Comparing Coach and Player Centred Coaching…
As I have already said over the last couple of weeks, if coaches/teachers/parents are more aware of the differences between these two approaches/philosophies then they can be more informed and thus make better decisions about how they wish to teach/coach and from a parents perspective, have a better understanding of what they should be observing stood on the sidelines whilst watching their child/children play sport with a coach/teacher.
One of these ways is to find some of the research out there and then translate it into coaches’/teachers’/parents’ speak that is concise and easier to understand. Quite often research articles are stuck behind paywalls and thus hard to get. They are also written in language that is sometimes difficult to cypher, are rather long and take a good chunk of time to get through and understand.
“This molecular view, reflecting the hegemony of biomechanics, helps teachers break down games content into the smallest component parts of technique before introduction to the game; tactical and perceptual aspects of skills are added methodically to the technique (Kirk, 2010). This process might result in movement patterns becoming increasingly abstract and as far removed from the game to render them meaningless.” (p.2)
This is where the power of Vern Gambetta’s GAIN Professional Network comes to great fruition, as my very good friend Xavier Roy (a GAIN member out in Montreal, Canada), is busy finishing his PhD at University of Sherbrook which means he basically has open access to all the Journals out there. So I send Xavier a message and when he can, he’ll email back the particular article(s) that I am interested in reading.
A comparison between ‘Game-Centred Approach’ (GCA) and the ‘Technical Model’ (TM)
“Werner, Thorpe, and Bunker (1996) propose that the traditional and enduring games teaching model, referred to as the technical model (TM), typically follows a series of highly structured lessons relying heavily on the teaching of skills and techniques. It is concerned primarily with the development of control and combination experiences through refining and mastering tasks. They further state that once skills are mastered or refined, it is assumed that these skills can be successfully transferred into game situations. The GCA stands as the complete antithesis of the TM since it starts with a game form (Thorpe, Bunker, & Almond, 1986), and this contextualizes the motor, cognitive or social-affective outcomes of the lesson.” (p.2)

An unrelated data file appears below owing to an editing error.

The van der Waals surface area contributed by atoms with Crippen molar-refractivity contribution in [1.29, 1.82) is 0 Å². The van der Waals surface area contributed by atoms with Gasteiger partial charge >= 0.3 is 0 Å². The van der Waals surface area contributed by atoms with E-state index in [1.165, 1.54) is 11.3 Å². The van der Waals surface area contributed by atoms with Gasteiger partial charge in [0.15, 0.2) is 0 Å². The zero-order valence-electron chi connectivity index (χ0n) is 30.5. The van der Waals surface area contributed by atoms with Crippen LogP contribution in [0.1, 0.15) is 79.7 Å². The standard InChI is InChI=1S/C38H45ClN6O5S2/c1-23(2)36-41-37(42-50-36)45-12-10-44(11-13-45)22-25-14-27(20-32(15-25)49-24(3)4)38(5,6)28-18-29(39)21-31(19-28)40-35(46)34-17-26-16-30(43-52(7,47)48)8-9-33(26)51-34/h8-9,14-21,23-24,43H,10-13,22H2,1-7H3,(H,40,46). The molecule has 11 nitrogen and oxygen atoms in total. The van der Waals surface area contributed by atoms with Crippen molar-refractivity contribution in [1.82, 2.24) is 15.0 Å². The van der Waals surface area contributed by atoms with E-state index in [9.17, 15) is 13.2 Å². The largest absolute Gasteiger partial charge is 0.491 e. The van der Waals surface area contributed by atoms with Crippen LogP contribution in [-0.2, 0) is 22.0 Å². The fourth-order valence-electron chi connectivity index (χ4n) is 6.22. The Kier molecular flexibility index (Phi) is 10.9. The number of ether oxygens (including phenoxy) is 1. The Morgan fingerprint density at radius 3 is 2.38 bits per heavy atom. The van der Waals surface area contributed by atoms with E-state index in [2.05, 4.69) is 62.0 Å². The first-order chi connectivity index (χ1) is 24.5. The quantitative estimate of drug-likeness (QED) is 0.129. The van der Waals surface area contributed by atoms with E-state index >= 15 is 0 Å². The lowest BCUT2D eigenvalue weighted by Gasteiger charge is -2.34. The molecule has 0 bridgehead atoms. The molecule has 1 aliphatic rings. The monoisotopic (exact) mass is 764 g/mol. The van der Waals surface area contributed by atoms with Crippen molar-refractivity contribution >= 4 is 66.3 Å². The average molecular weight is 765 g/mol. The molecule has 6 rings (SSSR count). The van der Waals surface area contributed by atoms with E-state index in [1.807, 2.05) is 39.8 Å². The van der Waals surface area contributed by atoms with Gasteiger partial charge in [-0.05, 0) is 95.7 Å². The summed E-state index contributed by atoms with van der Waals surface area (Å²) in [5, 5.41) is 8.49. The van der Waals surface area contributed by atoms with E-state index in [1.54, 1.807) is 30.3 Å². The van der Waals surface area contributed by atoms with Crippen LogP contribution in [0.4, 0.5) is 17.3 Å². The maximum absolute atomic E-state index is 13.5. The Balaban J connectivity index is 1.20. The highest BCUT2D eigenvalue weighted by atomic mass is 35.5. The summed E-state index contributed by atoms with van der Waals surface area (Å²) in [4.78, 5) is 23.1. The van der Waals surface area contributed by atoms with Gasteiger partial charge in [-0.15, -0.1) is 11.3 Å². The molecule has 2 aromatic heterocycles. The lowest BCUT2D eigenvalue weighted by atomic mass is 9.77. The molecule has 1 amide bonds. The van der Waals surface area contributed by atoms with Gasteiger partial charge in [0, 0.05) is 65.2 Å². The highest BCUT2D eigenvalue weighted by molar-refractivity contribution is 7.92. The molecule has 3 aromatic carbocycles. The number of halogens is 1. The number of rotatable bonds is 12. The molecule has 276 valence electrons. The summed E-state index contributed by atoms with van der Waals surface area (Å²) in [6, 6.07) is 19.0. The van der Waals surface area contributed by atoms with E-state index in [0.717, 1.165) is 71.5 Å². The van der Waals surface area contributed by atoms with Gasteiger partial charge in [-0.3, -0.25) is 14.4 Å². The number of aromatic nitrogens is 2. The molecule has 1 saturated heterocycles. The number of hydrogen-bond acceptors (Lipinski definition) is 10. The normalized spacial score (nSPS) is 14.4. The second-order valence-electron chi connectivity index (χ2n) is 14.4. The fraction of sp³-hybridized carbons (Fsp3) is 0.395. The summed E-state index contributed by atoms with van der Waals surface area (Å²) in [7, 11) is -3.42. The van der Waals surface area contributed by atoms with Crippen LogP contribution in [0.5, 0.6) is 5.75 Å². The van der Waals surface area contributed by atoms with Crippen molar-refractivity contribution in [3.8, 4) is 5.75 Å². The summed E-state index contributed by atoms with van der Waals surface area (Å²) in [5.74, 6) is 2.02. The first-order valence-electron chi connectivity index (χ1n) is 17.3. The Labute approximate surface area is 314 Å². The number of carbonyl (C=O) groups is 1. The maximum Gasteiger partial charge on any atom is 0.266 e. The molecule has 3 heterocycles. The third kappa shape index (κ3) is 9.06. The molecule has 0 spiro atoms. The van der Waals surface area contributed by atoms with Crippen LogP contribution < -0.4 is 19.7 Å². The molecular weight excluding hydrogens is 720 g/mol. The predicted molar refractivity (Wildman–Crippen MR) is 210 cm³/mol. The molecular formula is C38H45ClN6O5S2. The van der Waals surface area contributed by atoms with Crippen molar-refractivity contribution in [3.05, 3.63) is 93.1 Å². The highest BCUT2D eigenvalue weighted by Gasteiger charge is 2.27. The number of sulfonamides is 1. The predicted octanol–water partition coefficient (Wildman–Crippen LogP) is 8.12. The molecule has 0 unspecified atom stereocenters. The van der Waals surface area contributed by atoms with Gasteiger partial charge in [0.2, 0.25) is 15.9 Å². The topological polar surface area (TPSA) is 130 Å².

Here’s my summary of Ruan Jones, Stephan Harvey & David Kirk (2014): Everything is at stake, yet nothing is at stake: exploring meaning in game-centred approaches…
|Factor||Game-Centred Approach (GCA)||Technical Model (TM)|
|Heart of Teaching||Learner, Game||Coach/Teacher|
|Games||Build Up||Break Down|
|Teaching||Games||Skills & Techniques|
|Transfer of Skills to a Match||Actually happens||Assumed|
|Starting with…||a Game||a Talk|
|Learning||Active, Social & Interpretive act||Passive, Performer isolated from their environment|
|Performer/Learner||In communication with the environment||No communication with the environment|
|Choice||Greater choice & responsibility to solving problems||NO choice & NO responsibility|
|Focus of Anlysis||Active thinking agents as they interact with other & environmental sub-system||Individual behaviour & thought|
|Environment||Autonomy/Freedom||Dependence on the coach|
|Game Form||‘Master of the player’, Provide illusion of reality to the learner||No fantasy, No reality|
I will let you come to your own conclusion, but one can basically say that a GCA is Player-centred Coaching and TM is Coach-centred Coaching.
Feel free to get in touch with me with questions you’d like answering or a particular topic you’d like to know more about…
I plan to write a weekly article every Sunday evening…
If I don’t receive any recommendations during each week then I’ll pick a topic or an experience to write about to share with you that I hope will help you on your Coaching Journey as one person teachers, two people learn…